Survival International (SI) has no right to internationally lobby for the blacklisting Botswana as a tourism destination on allegations of overlooking the 2006 High Court ruling for the relocation of the Basarwa in the Central Kgalagadi Game Reserve, an award winning and celebrated environmentalist has said.
The National Geographic laureate, Derek Joubert, told Sunday Standard that by bringing the blacklisting of Botswana’s tourism on to their agenda recently, SI in his opinion “does not want a solution, they want the issue!” And neither should they meddle in wildlife conservation programmes because it’s not their business.
“Instead, SI should offer support to local NGOs better equipped to work with government and find solutions. When they step in, it increases the tension most specifically because they are not well informed or they choose to misunderstand. However, in general I see wildlife and even humanitarian issues as not country level but global issues,” Joubert said.
Regarding Community Based Natural Resource Management (CBNRM) programmes, the Sani peoples of the Kgalagadi, protection of endangered species and land degradation, Joubert said Botswana has done a reasonable job of working out the issues, but a poor job of telling everyone about it.
“Given more public relations and communication, I am sure that it will stop coming up. I am concerned that around the villages, there is a wildlife dead zone because of the poaching and I wish we had the means to work with them to better understand how to stop that.”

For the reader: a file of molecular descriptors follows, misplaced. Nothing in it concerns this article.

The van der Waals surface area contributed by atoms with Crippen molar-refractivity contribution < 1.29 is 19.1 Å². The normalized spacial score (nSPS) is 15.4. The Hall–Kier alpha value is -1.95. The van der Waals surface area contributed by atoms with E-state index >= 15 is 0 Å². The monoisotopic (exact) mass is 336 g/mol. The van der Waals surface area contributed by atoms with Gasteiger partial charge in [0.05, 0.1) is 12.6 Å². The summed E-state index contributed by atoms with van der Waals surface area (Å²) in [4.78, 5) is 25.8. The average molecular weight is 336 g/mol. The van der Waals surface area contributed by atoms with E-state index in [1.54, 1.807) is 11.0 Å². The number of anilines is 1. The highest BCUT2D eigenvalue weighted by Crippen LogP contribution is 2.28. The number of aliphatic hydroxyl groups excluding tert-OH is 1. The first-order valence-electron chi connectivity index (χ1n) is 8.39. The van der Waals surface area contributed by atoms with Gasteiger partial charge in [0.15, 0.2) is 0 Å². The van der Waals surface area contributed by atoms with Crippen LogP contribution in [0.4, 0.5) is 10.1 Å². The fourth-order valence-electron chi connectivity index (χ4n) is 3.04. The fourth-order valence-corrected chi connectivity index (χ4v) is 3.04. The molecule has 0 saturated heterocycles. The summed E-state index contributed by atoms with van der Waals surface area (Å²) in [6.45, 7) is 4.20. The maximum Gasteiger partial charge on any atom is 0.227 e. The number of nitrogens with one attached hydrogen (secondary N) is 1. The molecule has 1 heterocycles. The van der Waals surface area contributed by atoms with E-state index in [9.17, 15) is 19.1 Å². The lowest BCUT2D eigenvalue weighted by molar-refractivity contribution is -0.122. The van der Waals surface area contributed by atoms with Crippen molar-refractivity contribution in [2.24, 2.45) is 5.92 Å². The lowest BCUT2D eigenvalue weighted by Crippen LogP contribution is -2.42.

Of late, the impact on fauna species due to increased mining and mineral exploration especially in the country’s mineral rich zones could be dramatic. “I would caution against this being in National Parks and wildlife areas and view wildlife as a renewable asset of great value. As poaching elsewhere increases, we will have wildlife of such great value that we need to protect it. Mine the parks and we will be scoring an own goal.”
According to Joubert, rhino poaching threatens to wipe this endangered species in southern Africa. For instance, South Africa is losing one rhino every nine hours from poaching and to date 700 have been killed.
Given uncorroborated information that poacher syndicates pay US$1 million to the poaching chain per rhino killed, one deterrent would involve experimentally injecting the edible portions with substances harmful to Man and not to the rhino.
The use of micro chips surveillance beefing up anti-poaching and fast tracking the arrest and convictions against poachers could minimize the malice.
“If we are to protect our small rhino population it needs a very serious directive with very strict sentences.”
Commenting on the 2011/12 fatal poisoning of vultures in Kasane, Joubert said the effects on wildlife species throughout Botswana are yet to surface as vultures play a purgatory role of the environment as birds of carrion.
“We are yet to feel poison of this intensity like Furadan which should be a controlled substance that you need a licence to purchase.”
Dereck and Beverley Joubert were guest speakers at the Kalahari Conservation Society (KCS) Annual Gala Dinner Dance held in Gaborone on November 1. No sooner had the National Geographic award-winning Filmmakers enhanced guests who included Botswana’s President Khama’s environmental awareness did they aquatic mammals style re-submerge into their lifelong passion, the untamed wilderness.